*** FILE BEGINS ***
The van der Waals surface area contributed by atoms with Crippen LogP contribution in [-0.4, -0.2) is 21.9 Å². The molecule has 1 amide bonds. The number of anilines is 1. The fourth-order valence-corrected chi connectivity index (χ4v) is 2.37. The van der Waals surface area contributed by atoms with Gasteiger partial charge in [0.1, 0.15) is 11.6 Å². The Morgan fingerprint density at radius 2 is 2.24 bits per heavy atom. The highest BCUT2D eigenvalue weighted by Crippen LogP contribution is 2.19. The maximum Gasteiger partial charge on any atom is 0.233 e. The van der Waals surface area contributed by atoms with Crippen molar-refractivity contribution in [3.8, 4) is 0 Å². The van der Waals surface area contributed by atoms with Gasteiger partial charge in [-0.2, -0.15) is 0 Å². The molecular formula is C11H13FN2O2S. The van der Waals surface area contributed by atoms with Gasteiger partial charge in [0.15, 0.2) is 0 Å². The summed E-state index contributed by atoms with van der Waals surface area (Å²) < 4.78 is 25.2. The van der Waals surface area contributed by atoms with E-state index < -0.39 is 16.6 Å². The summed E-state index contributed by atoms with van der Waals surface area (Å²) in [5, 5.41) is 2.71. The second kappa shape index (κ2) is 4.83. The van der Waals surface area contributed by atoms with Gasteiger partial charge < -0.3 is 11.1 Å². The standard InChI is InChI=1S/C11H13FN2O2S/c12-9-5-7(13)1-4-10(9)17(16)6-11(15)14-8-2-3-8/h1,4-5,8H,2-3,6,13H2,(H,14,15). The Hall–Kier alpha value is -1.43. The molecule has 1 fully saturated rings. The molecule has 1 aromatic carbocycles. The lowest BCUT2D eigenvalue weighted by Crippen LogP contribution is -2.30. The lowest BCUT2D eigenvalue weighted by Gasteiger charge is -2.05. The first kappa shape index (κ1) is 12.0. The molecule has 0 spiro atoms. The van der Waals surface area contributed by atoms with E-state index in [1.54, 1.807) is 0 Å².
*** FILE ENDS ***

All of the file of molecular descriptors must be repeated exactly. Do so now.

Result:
The van der Waals surface area contributed by atoms with Crippen LogP contribution in [-0.4, -0.2) is 21.9 Å². The molecule has 1 amide bonds. The number of anilines is 1. The fourth-order valence-corrected chi connectivity index (χ4v) is 2.37. The van der Waals surface area contributed by atoms with Gasteiger partial charge in [0.1, 0.15) is 11.6 Å². The Morgan fingerprint density at radius 2 is 2.24 bits per heavy atom. The highest BCUT2D eigenvalue weighted by Crippen LogP contribution is 2.19. The maximum Gasteiger partial charge on any atom is 0.233 e. The van der Waals surface area contributed by atoms with Crippen molar-refractivity contribution in [3.8, 4) is 0 Å². The van der Waals surface area contributed by atoms with Gasteiger partial charge in [-0.2, -0.15) is 0 Å². The molecular formula is C11H13FN2O2S. The van der Waals surface area contributed by atoms with Gasteiger partial charge in [0.15, 0.2) is 0 Å². The summed E-state index contributed by atoms with van der Waals surface area (Å²) < 4.78 is 25.2. The van der Waals surface area contributed by atoms with E-state index < -0.39 is 16.6 Å². The summed E-state index contributed by atoms with van der Waals surface area (Å²) in [5, 5.41) is 2.71. The second kappa shape index (κ2) is 4.83. The van der Waals surface area contributed by atoms with Gasteiger partial charge < -0.3 is 11.1 Å². The standard InChI is InChI=1S/C11H13FN2O2S/c12-9-5-7(13)1-4-10(9)17(16)6-11(15)14-8-2-3-8/h1,4-5,8H,2-3,6,13H2,(H,14,15). The Hall–Kier alpha value is -1.43. The molecule has 1 fully saturated rings. The molecule has 1 aromatic carbocycles. The lowest BCUT2D eigenvalue weighted by Crippen LogP contribution is -2.30. The lowest BCUT2D eigenvalue weighted by Gasteiger charge is -2.05. The first kappa shape index (κ1) is 12.0. The molecule has 0 spiro atoms. The van der Waals surface area contributed by atoms with E-state index in [1.54, 1.807) is 0 Å².